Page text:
By John McClaughry
A Washington Post article by Jay Mathews shone some light on a battle certain to take place in the coming Joe Biden Administration. It will be over increasingly popular charter schools.
Charter schools are publicly funded alternatives to traditional public schools. They are chartered under state law by some supervising body other than the local school district. For example, a state chartering board or a college. They have to be accredited like traditional public schools.
Matthews presents research from the University of Arkansas showing that in 18 urban areas, charter schools did their job with an average of $7,800 fewer dollars than competing district schools. A Stanford study showed that in DC charter schools enrolled slightly more at-risk kids than traditional schools, but achieved significantly better results, and another DC study found that charters were getting those results with $14,000 per student less than unionized public schools.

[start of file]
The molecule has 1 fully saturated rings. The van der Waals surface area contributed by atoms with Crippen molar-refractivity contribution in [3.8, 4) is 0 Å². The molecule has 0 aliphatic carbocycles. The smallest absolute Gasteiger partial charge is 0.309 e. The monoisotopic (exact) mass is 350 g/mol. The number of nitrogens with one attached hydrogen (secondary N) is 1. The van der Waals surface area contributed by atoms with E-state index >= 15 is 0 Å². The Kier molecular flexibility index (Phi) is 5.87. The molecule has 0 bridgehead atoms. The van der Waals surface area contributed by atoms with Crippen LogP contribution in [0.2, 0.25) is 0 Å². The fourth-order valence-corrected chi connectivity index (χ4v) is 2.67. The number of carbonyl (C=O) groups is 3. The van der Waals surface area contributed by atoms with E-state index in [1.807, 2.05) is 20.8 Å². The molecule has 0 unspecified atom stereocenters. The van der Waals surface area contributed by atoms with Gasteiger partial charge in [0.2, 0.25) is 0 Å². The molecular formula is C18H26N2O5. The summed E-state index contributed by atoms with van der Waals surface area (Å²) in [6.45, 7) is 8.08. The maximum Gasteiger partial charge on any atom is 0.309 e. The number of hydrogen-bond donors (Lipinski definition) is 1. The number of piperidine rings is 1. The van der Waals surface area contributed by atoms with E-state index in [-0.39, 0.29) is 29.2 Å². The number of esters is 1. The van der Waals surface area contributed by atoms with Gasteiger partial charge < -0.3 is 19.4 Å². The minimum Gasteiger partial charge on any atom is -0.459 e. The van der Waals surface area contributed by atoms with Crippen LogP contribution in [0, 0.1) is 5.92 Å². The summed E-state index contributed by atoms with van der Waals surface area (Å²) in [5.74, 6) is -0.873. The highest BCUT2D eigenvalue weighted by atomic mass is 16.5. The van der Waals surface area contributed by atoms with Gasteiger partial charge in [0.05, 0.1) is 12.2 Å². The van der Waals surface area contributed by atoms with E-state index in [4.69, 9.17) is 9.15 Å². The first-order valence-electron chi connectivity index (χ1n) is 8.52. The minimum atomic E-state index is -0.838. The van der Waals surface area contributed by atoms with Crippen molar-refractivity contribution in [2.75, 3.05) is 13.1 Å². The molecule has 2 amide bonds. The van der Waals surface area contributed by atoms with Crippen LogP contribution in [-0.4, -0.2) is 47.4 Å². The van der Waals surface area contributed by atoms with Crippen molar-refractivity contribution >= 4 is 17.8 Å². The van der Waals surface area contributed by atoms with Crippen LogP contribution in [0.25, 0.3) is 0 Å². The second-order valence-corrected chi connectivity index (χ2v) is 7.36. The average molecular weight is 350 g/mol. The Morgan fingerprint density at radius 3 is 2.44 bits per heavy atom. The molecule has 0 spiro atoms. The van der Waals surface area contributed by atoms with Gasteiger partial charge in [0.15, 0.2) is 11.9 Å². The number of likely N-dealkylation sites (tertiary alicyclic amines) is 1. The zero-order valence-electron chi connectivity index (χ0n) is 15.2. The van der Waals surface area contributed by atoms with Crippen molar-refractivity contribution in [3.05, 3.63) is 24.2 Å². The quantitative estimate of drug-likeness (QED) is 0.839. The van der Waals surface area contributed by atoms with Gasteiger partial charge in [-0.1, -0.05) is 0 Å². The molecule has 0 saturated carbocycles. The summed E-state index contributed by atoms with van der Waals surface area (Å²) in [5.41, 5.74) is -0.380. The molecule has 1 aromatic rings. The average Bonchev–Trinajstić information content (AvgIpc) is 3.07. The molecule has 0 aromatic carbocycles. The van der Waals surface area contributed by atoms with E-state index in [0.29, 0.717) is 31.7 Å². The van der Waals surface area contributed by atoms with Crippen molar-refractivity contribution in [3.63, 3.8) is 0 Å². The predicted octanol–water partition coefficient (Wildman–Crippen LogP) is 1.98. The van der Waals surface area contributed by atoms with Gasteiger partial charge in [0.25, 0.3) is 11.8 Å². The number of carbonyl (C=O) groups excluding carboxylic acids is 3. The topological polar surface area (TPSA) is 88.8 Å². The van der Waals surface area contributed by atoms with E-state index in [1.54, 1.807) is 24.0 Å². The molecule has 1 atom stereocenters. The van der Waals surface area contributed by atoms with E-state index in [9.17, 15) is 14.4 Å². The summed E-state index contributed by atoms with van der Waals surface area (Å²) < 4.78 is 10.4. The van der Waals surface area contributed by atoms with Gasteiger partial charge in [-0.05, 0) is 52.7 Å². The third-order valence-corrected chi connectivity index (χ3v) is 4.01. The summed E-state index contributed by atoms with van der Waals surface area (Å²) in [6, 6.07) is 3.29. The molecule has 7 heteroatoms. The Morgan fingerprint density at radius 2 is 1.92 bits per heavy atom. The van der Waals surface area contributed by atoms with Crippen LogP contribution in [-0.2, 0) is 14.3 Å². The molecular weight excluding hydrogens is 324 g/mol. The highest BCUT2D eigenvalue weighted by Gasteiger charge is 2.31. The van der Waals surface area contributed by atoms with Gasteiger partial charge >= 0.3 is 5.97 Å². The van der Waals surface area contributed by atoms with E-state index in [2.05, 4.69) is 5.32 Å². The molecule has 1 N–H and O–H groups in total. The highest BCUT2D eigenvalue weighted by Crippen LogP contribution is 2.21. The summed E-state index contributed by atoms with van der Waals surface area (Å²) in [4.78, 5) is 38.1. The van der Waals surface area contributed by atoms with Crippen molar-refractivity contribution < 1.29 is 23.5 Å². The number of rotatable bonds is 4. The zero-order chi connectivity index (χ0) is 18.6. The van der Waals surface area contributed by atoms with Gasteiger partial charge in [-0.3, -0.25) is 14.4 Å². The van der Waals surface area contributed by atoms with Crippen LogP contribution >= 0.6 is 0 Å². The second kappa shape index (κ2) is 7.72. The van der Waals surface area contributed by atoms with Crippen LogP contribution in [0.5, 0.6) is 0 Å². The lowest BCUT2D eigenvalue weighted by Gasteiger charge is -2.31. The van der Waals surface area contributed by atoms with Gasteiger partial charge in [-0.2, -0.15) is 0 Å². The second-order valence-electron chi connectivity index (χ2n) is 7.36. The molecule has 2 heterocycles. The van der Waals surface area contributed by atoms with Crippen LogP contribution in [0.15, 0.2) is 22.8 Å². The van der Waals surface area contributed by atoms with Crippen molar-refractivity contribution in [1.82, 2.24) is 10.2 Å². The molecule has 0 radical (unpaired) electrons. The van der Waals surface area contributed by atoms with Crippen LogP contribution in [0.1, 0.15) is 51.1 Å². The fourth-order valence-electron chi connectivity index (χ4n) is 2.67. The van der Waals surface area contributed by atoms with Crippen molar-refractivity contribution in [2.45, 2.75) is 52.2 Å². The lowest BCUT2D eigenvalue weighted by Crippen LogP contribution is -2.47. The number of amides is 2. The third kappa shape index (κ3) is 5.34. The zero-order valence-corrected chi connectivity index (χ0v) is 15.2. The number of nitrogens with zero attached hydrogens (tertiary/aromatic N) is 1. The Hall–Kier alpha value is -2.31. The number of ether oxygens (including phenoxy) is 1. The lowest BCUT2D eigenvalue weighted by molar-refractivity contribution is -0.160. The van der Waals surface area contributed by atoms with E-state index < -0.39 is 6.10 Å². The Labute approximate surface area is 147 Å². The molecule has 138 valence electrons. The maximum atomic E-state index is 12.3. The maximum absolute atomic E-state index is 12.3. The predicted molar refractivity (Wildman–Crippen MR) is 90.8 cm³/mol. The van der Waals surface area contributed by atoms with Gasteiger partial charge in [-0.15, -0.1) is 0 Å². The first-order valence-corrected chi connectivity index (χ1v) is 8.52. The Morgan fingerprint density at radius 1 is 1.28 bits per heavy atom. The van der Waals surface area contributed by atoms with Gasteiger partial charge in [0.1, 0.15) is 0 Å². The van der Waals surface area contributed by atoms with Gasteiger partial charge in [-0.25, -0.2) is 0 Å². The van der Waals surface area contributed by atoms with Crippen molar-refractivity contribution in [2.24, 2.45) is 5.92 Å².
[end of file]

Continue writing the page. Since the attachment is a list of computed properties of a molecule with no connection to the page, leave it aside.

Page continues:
But on anything to do with K-12 education, the two big teachers unions own the Democratic Party, in Vermont and in Congress. They hate charter schools, which are almost all non-union, they resent the better results that charters get, and they are pressing for a federal requirement that public school districts get a veto over any competing charter school. Where the federal government would find that power is beyond me.
Watch President Biden buy into this. It’s not about educating kids. It’s about protecting union power.
John McClaughry is vice president of the Ethan Allen Institute. Reprinted with permission from the Ethan Allen Institute Blog.